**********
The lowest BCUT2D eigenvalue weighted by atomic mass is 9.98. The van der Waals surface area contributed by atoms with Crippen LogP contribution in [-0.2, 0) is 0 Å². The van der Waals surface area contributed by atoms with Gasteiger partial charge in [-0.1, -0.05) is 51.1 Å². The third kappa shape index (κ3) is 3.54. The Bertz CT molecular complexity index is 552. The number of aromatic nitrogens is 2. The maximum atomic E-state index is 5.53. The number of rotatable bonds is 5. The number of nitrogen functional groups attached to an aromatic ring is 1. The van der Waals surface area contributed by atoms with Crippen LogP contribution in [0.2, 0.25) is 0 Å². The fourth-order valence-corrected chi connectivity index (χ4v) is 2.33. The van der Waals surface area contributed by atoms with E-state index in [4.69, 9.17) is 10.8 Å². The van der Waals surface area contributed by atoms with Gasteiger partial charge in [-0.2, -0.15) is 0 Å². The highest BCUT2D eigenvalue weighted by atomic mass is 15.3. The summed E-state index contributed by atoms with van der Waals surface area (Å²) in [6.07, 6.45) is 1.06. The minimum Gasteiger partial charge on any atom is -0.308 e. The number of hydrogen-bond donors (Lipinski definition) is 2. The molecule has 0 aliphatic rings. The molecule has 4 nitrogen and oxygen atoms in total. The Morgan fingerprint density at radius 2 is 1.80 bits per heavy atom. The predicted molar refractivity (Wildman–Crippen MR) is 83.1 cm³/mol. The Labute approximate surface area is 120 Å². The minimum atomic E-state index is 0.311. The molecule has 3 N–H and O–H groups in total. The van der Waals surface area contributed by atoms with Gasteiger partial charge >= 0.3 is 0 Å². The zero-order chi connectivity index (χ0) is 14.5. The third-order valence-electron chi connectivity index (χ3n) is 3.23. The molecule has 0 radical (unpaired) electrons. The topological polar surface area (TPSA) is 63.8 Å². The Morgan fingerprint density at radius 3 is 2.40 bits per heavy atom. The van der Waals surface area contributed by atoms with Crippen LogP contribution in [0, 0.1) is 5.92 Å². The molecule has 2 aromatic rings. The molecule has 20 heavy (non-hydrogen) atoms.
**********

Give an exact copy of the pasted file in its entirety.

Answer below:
The lowest BCUT2D eigenvalue weighted by atomic mass is 9.98. The van der Waals surface area contributed by atoms with Crippen LogP contribution in [-0.2, 0) is 0 Å². The van der Waals surface area contributed by atoms with Gasteiger partial charge in [-0.1, -0.05) is 51.1 Å². The third kappa shape index (κ3) is 3.54. The Bertz CT molecular complexity index is 552. The number of aromatic nitrogens is 2. The maximum atomic E-state index is 5.53. The number of rotatable bonds is 5. The number of nitrogen functional groups attached to an aromatic ring is 1. The van der Waals surface area contributed by atoms with Crippen LogP contribution in [0.2, 0.25) is 0 Å². The fourth-order valence-corrected chi connectivity index (χ4v) is 2.33. The van der Waals surface area contributed by atoms with E-state index in [4.69, 9.17) is 10.8 Å². The van der Waals surface area contributed by atoms with Gasteiger partial charge in [-0.2, -0.15) is 0 Å². The highest BCUT2D eigenvalue weighted by atomic mass is 15.3. The summed E-state index contributed by atoms with van der Waals surface area (Å²) in [6.07, 6.45) is 1.06. The minimum Gasteiger partial charge on any atom is -0.308 e. The number of hydrogen-bond donors (Lipinski definition) is 2. The molecule has 0 aliphatic rings. The molecule has 4 nitrogen and oxygen atoms in total. The Morgan fingerprint density at radius 2 is 1.80 bits per heavy atom. The predicted molar refractivity (Wildman–Crippen MR) is 83.1 cm³/mol. The Labute approximate surface area is 120 Å². The minimum atomic E-state index is 0.311. The molecule has 3 N–H and O–H groups in total. The van der Waals surface area contributed by atoms with Gasteiger partial charge >= 0.3 is 0 Å². The zero-order chi connectivity index (χ0) is 14.5. The third-order valence-electron chi connectivity index (χ3n) is 3.23. The molecule has 0 radical (unpaired) electrons. The topological polar surface area (TPSA) is 63.8 Å². The Morgan fingerprint density at radius 3 is 2.40 bits per heavy atom. The van der Waals surface area contributed by atoms with Crippen LogP contribution in [0, 0.1) is 5.92 Å². The molecule has 2 aromatic rings. The molecule has 20 heavy (non-hydrogen) atoms.